When Nash conceived the idea of a new type of vacuum pumping equipment, he decided not to assign the patents to the National Meter Company, but to manufacture the product himself.[1] This was the beginning of the Nash Engineering Company (NEC), which initially had its offices on the third floor of his residence. In 1905, two of his friends joined to become officers and directors of the new corporation.

After three years of designing and testing, manufacture was started at a factory over a shop on Water Street in South Norwalk. In 1911, Nash and his family moved to South Norwalk, and three years later he severed his connections with the National Meter Company to devote his entire time to his own firm. In 1909 Irving C. Jennings was hired part-time to help in testing pump technology, receiving pay in the form of company stock.

While rounding out a line of vacuum pumps and compressors and of creating a demand for the pumps was slow. A micrometer plug gauge, another invention of Nash's, was made and generated enough profits to keep the company afloat. In 1912, a steady demand had been found for the pumps, and the first floor of the present building on Wilson Point Road was erected. The building was designed and built entirely from his plans and figures of Nash.

In that year, Nash's eldest son Douglas graduated from Stevens Institute of Technology, and it was his first task to superintend the construction of the new factory. Two years later, Harold, Nash's other son, became affiliated with the NEC after graduating from Stevens. The five years from 1918 to his death on November 17, 1923, Nash saw his company grow to be a prosperous, well-established concern, and was he able spend most of his time in his laboratory, where he could work out his many inventions and ideas. After his death Irving C. Jennings appointed was president of the NEC. In 1949 Ben Nash[clarification needed] graduated from the Rensselaer Polytechnic and joined the NEC full-time. In 1958 Douglas Nash took over as president of the company with Irving Jennings as honorary chairman of the board. On the retirement of Douglas and Harold Nash in 1962 Benjamin Nash was elected as company resident.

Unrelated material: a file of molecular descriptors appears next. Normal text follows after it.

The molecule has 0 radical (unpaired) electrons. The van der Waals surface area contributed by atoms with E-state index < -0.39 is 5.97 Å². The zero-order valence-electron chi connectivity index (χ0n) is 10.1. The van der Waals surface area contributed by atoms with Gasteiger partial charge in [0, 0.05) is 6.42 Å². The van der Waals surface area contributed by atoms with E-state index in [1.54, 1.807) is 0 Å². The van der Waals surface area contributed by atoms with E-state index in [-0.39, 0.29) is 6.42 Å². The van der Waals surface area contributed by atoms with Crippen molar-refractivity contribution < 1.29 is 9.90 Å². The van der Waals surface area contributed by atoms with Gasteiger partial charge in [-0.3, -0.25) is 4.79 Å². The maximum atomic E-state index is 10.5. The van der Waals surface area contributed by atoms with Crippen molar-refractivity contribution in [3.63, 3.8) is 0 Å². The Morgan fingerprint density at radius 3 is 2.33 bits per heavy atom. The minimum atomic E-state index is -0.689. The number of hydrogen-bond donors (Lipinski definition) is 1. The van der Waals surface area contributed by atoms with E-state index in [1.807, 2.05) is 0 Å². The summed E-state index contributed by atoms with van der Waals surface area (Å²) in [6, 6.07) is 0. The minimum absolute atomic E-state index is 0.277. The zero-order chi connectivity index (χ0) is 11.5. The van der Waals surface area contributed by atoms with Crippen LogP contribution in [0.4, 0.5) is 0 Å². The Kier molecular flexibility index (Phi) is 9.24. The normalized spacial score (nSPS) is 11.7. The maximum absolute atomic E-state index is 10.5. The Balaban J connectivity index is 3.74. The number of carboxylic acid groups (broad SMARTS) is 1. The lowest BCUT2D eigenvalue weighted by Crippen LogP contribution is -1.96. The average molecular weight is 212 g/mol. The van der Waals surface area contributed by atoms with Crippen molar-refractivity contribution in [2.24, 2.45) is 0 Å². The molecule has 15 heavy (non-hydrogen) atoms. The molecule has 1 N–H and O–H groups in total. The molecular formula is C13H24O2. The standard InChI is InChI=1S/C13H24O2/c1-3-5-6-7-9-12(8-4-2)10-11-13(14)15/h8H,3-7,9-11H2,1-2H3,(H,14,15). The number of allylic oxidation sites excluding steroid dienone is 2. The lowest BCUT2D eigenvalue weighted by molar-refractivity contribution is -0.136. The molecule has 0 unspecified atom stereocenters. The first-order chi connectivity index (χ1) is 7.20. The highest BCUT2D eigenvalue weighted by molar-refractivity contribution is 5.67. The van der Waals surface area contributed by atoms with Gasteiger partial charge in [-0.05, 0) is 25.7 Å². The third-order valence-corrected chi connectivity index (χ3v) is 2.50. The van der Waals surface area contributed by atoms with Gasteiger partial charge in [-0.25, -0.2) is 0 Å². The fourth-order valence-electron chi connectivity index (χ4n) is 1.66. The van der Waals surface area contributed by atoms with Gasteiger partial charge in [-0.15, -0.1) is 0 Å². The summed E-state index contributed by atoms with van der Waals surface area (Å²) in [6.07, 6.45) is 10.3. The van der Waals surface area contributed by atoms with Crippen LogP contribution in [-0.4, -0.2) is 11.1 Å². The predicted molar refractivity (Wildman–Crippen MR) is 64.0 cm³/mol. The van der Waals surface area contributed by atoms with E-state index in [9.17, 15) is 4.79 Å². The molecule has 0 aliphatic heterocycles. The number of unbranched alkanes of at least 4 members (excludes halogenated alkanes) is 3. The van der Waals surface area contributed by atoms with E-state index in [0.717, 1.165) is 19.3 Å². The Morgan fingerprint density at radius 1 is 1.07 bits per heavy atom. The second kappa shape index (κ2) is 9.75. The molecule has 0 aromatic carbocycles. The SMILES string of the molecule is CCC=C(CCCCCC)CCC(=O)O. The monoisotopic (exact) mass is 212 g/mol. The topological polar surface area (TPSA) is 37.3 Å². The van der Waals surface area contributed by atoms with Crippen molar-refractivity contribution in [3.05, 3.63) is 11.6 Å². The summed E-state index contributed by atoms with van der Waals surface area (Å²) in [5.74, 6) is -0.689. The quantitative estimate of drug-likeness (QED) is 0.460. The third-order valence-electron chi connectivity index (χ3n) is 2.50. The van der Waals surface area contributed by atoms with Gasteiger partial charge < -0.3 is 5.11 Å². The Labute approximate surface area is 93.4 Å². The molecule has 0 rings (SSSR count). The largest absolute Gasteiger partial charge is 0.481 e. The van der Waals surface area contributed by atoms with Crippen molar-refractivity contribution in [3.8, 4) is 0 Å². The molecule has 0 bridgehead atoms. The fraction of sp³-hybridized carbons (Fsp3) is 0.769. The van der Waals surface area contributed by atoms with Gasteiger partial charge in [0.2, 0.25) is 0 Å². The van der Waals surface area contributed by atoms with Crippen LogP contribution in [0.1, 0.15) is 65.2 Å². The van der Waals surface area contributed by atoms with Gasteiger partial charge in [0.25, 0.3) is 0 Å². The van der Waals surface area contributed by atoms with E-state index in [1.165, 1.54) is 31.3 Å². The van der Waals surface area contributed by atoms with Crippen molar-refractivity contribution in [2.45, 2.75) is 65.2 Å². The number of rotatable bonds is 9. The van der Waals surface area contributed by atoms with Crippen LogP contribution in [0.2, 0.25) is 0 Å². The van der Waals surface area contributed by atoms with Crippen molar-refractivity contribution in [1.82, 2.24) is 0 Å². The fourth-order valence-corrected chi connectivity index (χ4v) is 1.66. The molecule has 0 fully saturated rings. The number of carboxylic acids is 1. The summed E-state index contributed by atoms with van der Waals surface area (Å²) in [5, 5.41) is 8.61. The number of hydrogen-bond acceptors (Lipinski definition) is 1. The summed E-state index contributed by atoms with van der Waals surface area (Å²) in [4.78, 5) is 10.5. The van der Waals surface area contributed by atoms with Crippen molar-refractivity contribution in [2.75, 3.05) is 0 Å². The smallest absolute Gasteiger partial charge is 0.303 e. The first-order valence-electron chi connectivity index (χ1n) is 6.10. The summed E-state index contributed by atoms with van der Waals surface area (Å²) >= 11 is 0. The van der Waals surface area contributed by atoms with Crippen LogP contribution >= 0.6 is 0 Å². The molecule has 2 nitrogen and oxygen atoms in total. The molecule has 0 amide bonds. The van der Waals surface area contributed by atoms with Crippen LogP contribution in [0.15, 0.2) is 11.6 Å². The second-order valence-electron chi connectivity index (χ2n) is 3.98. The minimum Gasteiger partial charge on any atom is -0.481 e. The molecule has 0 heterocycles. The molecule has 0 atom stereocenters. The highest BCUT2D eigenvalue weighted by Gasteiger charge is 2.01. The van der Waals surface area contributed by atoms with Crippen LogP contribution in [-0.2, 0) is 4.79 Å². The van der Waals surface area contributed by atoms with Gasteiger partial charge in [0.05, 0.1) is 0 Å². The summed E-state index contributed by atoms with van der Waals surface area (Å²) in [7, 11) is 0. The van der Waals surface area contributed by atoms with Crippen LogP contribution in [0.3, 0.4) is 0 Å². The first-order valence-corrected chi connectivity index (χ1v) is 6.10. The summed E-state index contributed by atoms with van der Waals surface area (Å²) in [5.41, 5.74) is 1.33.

During World War I, he and his son, Harold, were working on an aeroplane engine which received favorable comment from the National Advisory Committee for Aeronautics and engineers such as Elmer Sperry, the inventor of the gyroscopic compass and stabilizing devices. The war ended before the engine was fully developed, and the idea was dropped.

During the early years, NASH developed vacuum stream heating systems and vacuum sewage collection systems for many of the growing USA cities. NASH also developed vacuum pumps[2][3] which were applied in the manufacture of pulp and paper and in the sugar industry.[4][5][6] During the mid-20th century, NASH continued expanding into industrial markets such as paper, power, petrochemical, general industrial and food markets.[7]

International markets[edit]

Nash further expanded into international markets with manufacturing, sales and services centers throughout these regions.

  • The Nash Engineering Co. of Canada, Ltd.
  • Nash Engineering Company (Great Britain) Ltd.
  • Nash do Brasil
  • Nash International Company (NIC) organized |
  • Nash-Hytor established in Sweden |
  • Nash de Belgique
  • Nash Korea office established

In 2002, Nash Engineering attracted private equity finance from Audax (Boston) and merged with Siemens to become Nash Elmo. A 2004 acquisition by Gardner Denver Inc. resulted in Gardner Denver Nash.

Publications[edit]

Some works published by the Nash Engineering Company include:

Public life[edit]

In 1922 Nash was elected as a representative to the Connecticut State Legislature.[citation needed]

Awards[edit]

In 1921 Nash's alma mata the Stevens Institute recognized his outstanding achievements by awarding him the degree of Doctor of Engineering (E.D.).

References[edit]

  1. ^ US 1091529, Lewis Hallock Nash, "Pump and air-compressor", published Mar 31, 1914, assigned to Nash Engineering company 
  2. ^ Bloch 2006, p. 137-.
  3. ^ Forsthoffer 2005, p. 132-.
  4. ^ Mulford, J. E.; Cooke, R. E. (1969). "Reuse of Nash Vacuum Pump Seal Water". Tappi. 52 (12): 2347. 
  5. ^ US 4323334, Harold K. Haavik, "Two stage liquid ring pump", published Apr 6, 1982, assigned to The Nash Engineering Company 
  6. ^ Wren, Heard & Lang 1977.
  7. ^ Henry, P. S. H.; Scott, E. (1963). "Residual Air in the Steam Sterilization of Textiles with Pre-Vacuum". Journal of Applied Bacteriology. 26 (2): 234–245. ISSN 0021-8847. doi:10.1111/j.1365-2672.1963.tb04773.x.